Professor Ali Ghoz

Hip Arthroscopy

Specialising in minimally invasive, cutting edge surgery

What is a hip arthroscopy?

Hip arthroscopy is a procedure which allows doctors to see into the hip joint, using a minuscule camera. A hip arthroscopy requires small incisions to be made in the skin, which allows the arthroscope (small camera) to be inserted. It can be an important method of diagnosis when investigating hip problems.

The arthroscope transmits footage from inside the hip joint to a video monitor, which is typically located in an operating theatre. This helps the surgeon to inspect the correct areas by acting as a guide. Because of the thin shape of the arthroscope itself, the need for the surgeon to make large incisions is negated. That means the recovery time following a hip arthroscopy is shorter than more invasive procedures.

Is a hip arthroscopy for me?

A hip arthroscopy is usually advised after an orthopaedic condition has not responded to non-surgical treatments like rest, physical therapy and medications.
The orthopaedic conditions which could require a hip arthroscopy to be carried out include; dysplasia, a condition which is caused by a hip socket which is abnormally shallow; femoroacetabular impingement (FAI), which is an extra bone development disorder; synovitis, a condition involving inflammation of tissues in the hip joint; snapping hip syndrome, when the tendon rubs against the joint; and loose bodies, which are bone fragments or pieces of loose cartilage which move around the joint.

The arthroscope transmits footage from inside the hip joint to a video monitor, which is typically located in an operating theatre. This helps the surgeon to inspect the correct areas by acting as a guide. Because of the thin shape of the arthroscope itself, the need for the surgeon to make large incisions is negated. That means the recovery time following a hip arthroscopy is shorter than more invasive procedures.

How does a hip arthroscopy work?

The length of the hip arthroscopy procedure will depend on the nature of the examination, and/or the work which needs to be carried out.

In consultation with your doctor, and before you enter the operating theatre, you will have the chance to ask any questions pertaining to the procedure. You will also discuss your chosen form of anaesthesia with your anaesthetist.

It is typical for your leg to be put in traction at the start pf the procedure, to allow the surgeon to work more easily. The surgeon will normally make a small puncture which is no larger than a button hole, before pumping fluid into the joint which helps visibility. The examination can then take place.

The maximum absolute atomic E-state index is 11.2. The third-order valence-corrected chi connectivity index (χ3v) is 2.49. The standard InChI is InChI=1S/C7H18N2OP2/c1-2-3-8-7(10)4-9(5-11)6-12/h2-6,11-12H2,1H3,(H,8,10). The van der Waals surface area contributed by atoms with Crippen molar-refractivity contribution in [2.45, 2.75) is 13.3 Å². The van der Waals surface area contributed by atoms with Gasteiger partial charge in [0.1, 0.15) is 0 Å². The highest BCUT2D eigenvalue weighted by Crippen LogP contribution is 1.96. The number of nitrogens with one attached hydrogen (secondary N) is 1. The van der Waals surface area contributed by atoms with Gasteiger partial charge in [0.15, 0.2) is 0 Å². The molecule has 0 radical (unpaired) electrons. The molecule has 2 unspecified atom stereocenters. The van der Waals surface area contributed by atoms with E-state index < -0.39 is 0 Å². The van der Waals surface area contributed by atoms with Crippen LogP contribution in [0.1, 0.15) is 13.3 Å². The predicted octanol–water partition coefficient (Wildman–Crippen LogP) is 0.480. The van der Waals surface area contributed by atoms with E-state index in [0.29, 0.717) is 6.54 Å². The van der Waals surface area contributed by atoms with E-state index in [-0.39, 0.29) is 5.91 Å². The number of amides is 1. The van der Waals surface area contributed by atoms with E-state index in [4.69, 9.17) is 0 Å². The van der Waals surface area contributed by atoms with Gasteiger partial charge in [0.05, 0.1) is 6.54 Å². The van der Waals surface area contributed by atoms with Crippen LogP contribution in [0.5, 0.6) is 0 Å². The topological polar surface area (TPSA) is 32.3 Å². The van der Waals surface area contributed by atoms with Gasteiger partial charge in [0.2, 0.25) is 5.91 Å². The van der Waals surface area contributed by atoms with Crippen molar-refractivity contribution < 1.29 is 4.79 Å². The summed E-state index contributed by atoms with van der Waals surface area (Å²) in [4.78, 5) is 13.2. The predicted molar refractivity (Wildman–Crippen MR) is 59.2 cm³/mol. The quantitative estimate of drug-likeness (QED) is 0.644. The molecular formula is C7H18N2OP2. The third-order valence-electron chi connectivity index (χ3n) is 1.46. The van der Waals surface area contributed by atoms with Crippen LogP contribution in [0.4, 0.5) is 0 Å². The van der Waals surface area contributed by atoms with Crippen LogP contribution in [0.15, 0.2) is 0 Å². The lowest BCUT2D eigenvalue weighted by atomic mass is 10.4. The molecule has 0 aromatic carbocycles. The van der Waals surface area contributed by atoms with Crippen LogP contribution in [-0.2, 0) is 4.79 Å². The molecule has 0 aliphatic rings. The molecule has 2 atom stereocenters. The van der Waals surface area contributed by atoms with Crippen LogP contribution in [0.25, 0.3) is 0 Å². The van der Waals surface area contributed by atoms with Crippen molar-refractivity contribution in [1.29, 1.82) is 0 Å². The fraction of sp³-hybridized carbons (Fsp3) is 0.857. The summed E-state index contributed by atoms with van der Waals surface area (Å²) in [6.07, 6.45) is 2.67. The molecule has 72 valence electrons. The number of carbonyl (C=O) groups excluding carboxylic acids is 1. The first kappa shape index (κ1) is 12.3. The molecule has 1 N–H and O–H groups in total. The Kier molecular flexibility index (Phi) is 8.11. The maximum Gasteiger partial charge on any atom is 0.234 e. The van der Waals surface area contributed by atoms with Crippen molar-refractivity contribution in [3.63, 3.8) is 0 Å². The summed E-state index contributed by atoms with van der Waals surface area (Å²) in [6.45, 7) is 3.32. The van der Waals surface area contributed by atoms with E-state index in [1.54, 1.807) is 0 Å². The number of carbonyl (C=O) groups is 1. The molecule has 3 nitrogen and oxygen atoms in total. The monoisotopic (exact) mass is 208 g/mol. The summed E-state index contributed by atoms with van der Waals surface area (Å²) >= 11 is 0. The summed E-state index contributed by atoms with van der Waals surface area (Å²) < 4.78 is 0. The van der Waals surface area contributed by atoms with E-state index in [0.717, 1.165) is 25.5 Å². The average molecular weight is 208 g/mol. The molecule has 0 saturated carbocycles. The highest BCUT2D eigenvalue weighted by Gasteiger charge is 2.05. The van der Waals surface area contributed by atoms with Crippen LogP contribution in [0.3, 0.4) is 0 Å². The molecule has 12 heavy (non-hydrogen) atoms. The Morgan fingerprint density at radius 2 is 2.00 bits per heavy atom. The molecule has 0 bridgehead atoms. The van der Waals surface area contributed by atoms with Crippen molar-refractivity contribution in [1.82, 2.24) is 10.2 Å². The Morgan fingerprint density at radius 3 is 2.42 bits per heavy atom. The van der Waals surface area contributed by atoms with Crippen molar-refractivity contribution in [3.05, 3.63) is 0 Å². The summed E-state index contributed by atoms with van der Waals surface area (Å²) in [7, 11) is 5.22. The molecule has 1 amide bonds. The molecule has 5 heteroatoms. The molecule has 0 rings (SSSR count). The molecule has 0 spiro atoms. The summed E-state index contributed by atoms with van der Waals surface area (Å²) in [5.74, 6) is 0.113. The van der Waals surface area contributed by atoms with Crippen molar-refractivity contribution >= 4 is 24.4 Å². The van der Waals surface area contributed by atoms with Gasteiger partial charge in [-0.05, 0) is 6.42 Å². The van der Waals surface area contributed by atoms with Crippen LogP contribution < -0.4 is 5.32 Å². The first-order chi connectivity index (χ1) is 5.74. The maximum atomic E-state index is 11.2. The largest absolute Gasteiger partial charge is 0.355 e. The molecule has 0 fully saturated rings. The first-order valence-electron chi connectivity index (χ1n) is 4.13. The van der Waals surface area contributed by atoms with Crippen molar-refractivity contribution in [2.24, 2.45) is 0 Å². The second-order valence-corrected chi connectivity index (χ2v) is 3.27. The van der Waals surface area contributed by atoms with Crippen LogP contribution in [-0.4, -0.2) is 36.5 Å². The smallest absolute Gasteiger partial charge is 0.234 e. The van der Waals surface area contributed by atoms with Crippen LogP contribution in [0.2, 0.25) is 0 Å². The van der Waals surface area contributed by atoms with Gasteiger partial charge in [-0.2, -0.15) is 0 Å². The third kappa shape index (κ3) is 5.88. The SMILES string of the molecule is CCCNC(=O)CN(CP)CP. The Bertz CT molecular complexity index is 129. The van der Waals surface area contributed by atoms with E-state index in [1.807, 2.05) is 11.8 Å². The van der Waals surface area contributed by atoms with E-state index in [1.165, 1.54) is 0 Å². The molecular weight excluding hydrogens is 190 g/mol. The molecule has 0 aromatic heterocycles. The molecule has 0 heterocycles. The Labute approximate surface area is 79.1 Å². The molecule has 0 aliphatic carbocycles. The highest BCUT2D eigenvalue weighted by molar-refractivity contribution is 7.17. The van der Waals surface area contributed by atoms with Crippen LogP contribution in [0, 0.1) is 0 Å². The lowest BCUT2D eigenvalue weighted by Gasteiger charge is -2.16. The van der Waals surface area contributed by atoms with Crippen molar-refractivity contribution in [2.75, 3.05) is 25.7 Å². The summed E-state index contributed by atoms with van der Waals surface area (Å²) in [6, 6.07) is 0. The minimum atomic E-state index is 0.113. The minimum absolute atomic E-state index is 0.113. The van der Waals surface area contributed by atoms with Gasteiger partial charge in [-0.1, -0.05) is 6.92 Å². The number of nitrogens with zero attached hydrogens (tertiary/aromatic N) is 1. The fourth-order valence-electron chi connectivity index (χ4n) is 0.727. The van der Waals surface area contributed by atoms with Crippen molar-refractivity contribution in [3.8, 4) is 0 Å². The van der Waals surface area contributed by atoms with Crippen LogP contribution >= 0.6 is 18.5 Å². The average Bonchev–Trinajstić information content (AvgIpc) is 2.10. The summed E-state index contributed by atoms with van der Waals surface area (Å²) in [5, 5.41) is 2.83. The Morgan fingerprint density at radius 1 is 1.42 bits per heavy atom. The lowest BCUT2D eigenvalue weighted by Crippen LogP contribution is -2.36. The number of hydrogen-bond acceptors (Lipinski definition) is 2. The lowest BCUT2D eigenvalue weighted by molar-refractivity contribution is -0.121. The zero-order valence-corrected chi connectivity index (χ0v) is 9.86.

Results of a hip arthroscopy

After the issue in your hip has been examined, there are several procedures which the doctor can then perform. These include; the repair or smoothing of cartilage; trimming of bone spurs which are the result of FAI; and the removal of inflamed synovial tissue. In consultation with your doctor, and before you enter the operating theatre, you will have the chance to ask any questions pertaining to the procedure. You will also discuss your chosen form of anaesthesia with your anaesthetist.

It is typical for your leg to be put in traction at the start pf the procedure, to allow the surgeon to work more easily. The surgeon will normally make a small puncture which is no larger than a button hole, before pumping fluid into the joint which helps visibility. The examination can then take place.

Recovery from hip arthroscopy

You can expect your recovery from a hip arthroscopy to take a month or more. The recovery length will be determined by the nature of the specific procedure which has been carried out. Physical therapy can be used during the recovery period to build strength and increase range of movement. You might be advised to replace high impact exercises such as running with lower impact activities such as cycling or swimming, to ease the strain on the hip joint.

Would you like to know more about hip arthroscopy with Professor Ali Ghoz? Call today on 02039 186747 for more information.
In consultation with your doctor, and before you enter the operating theatre, you will have the chance to ask any questions pertaining to the procedure. You will also discuss your chosen form of anaesthesia with your anaesthetist.

It is typical for your leg to be put in traction at the start of the procedure, to allow the surgeon to work more easily. The surgeon will normally make a small puncture which is no larger than a button hole, before pumping fluid into the joint which helps visibility. The examination can then take place.

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